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1.
Lancet Haematol ; 9(4): e250-e261, 2022 Apr.
Article in English | MEDLINE | ID: covidwho-1730179

ABSTRACT

BACKGROUND: Time to treatment matters in traumatic haemorrhage but the optimal prehospital use of blood in major trauma remains uncertain. We investigated whether use of packed red blood cells (PRBC) and lyophilised plasma (LyoPlas) was superior to use of 0·9% sodium chloride for improving tissue perfusion and reducing mortality in trauma-related haemorrhagic shock. METHODS: Resuscitation with pre-hospital blood products (RePHILL) is a multicentre, allocation concealed, open-label, parallel group, randomised, controlled, phase 3 trial done in four civilian prehospital critical care services in the UK. Adults (age ≥16 years) with trauma-related haemorrhagic shock and hypotension (defined as systolic blood pressure <90 mm Hg or absence of palpable radial pulse) were assessed for eligibility by prehospital critial care teams. Eligible participants were randomly assigned to receive either up to two units each of PRBC and LyoPlas or up to 1 L of 0·9% sodium chloride administered through the intravenous or intraosseous route. Sealed treatment packs which were identical in external appearance, containing PRBC-LyoPlas or 0·9% sodium chloride were prepared by blood banks and issued to participating sites according to a randomisation schedule prepared by the co-ordinating centre (1:1 ratio, stratified by site). The primary outcome was a composite of episode mortality or impaired lactate clearance, or both, measured in the intention-to-treat population. This study is completed and registered with ISRCTN.com, ISRCTN62326938. FINDINGS: From Nov 29, 2016 to Jan 2, 2021, prehospital critical care teams randomly assigned 432 participants to PRBC-LyoPlas (n=209) or to 0·9% sodium chloride (n=223). Trial recruitment was stopped before it achieved the intended sample size of 490 participants due to disruption caused by the COVID-19 pandemic. The median follow-up was 9 days (IQR 1 to 34) for participants in the PRBC-LyoPlas group and 7 days (0 to 31) for people in the 0·9% sodium chloride group. Participants were mostly white (62%) and male (82%), had a median age of 38 years (IQR 26 to 58), and were mostly involved in a road traffic collision (62%) with severe injuries (median injury severity score 36, IQR 25 to 50). Before randomisation, participants had received on average 430 mL crystalloid fluids and tranexamic acid (90%). The composite primary outcome occurred in 128 (64%) of 199 participants randomly assigned to PRBC-LyoPlas and 136 (65%) of 210 randomly assigned to 0·9% sodium chloride (adjusted risk difference -0·025% [95% CI -9·0 to 9·0], p=0·996). The rates of transfusion-related complications in the first 24 h after ED arrival were similar across treatment groups (PRBC-LyoPlas 11 [7%] of 148 compared with 0·9% sodium chloride nine [7%] of 137, adjusted relative risk 1·05 [95% CI 0·46-2·42]). Serious adverse events included acute respiratory distress syndrome in nine (6%) of 142 patients in the PRBC-LyoPlas group and three (2%) of 130 in 0·9% sodium chloride group, and two other unexpected serious adverse events, one in the PRBC-LyoPlas (cerebral infarct) and one in the 0·9% sodium chloride group (abnormal liver function test). There were no treatment-related deaths. INTERPRETATION: The trial did not show that prehospital PRBC-LyoPlas resuscitation was superior to 0·9% sodium chloride for adult patients with trauma related haemorrhagic shock. Further research is required to identify the characteristics of patients who might benefit from prehospital transfusion and to identify the optimal outcomes for transfusion trials in major trauma. The decision to commit to routine prehospital transfusion will require careful consideration by all stakeholders. FUNDING: National Institute for Health Research Efficacy and Mechanism Evaluation.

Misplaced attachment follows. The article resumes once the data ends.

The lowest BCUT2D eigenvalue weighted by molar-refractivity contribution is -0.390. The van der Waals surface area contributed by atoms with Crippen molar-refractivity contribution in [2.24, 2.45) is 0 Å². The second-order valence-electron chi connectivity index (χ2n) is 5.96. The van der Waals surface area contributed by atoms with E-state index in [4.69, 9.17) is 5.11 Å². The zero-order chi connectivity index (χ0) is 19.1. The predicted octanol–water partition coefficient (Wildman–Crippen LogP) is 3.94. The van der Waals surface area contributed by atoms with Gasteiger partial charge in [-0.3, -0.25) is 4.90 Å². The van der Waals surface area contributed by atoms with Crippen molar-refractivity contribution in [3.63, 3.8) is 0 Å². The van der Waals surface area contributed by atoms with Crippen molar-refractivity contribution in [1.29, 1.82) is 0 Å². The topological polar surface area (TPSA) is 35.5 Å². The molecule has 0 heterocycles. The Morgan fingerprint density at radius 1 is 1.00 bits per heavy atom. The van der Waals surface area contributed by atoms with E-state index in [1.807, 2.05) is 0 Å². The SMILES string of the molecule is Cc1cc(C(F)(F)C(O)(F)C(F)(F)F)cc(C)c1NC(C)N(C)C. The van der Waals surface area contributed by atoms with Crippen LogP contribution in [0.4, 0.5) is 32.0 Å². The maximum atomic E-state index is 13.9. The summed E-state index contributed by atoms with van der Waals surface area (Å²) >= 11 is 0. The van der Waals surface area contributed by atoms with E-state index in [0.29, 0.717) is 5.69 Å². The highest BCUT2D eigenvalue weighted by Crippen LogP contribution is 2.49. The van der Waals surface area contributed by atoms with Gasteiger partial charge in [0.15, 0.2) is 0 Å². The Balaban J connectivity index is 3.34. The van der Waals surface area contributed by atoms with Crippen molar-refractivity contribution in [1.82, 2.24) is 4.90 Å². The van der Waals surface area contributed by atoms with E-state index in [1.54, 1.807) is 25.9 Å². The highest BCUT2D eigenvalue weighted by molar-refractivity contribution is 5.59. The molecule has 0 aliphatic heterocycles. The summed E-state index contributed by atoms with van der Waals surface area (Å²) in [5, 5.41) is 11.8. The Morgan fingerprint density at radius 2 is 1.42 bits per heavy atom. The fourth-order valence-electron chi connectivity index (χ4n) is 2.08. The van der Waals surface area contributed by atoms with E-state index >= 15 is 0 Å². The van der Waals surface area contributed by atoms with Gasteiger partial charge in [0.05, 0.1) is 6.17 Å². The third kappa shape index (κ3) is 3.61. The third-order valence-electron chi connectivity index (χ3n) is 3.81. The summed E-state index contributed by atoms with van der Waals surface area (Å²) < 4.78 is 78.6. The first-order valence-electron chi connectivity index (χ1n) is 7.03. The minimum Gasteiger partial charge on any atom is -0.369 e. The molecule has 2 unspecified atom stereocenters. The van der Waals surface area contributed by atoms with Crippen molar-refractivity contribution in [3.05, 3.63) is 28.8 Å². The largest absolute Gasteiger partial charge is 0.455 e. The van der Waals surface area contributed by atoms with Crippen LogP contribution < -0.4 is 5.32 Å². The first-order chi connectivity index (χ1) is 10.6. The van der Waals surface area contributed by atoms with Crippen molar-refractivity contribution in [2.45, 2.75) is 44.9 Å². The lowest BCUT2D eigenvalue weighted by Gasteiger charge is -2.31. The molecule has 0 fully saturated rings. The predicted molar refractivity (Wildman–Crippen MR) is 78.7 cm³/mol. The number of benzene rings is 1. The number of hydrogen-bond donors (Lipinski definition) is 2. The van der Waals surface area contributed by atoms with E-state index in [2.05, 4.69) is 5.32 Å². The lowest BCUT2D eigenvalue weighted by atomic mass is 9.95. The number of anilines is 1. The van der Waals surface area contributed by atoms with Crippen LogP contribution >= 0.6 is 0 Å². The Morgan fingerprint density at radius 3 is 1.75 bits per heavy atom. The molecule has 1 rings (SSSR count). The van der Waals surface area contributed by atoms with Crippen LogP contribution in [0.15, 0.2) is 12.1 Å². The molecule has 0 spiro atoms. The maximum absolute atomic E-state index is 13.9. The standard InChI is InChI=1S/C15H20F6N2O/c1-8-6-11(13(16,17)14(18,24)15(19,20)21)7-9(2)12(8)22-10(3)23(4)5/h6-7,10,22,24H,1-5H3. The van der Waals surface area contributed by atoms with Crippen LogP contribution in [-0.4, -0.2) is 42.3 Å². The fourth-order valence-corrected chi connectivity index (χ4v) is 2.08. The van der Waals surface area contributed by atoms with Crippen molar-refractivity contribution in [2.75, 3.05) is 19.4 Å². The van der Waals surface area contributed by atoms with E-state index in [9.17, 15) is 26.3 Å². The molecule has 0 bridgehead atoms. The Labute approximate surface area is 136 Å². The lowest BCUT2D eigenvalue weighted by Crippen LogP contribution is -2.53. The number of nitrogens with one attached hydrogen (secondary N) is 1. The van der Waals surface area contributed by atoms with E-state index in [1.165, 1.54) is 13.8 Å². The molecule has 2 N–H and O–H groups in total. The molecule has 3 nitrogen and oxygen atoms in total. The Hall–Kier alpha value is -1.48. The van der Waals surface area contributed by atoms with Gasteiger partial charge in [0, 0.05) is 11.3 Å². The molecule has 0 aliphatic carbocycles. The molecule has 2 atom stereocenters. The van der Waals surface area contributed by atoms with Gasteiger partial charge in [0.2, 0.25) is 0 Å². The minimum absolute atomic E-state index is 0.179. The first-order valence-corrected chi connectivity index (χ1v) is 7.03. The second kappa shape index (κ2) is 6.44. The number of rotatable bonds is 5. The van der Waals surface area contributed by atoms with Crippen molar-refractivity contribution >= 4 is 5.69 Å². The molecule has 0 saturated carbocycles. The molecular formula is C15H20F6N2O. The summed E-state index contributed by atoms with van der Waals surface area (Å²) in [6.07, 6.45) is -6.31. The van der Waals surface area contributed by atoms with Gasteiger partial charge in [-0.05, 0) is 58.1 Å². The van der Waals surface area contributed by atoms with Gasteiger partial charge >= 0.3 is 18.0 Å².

Subject(s)
COVID-19 , Emergency Medical Services , Shock, Hemorrhagic , Adolescent , Adult , Blood Transfusion , Humans , Male , Middle Aged , Pandemics , Shock, Hemorrhagic/etiology , Shock, Hemorrhagic/therapy , Treatment Outcome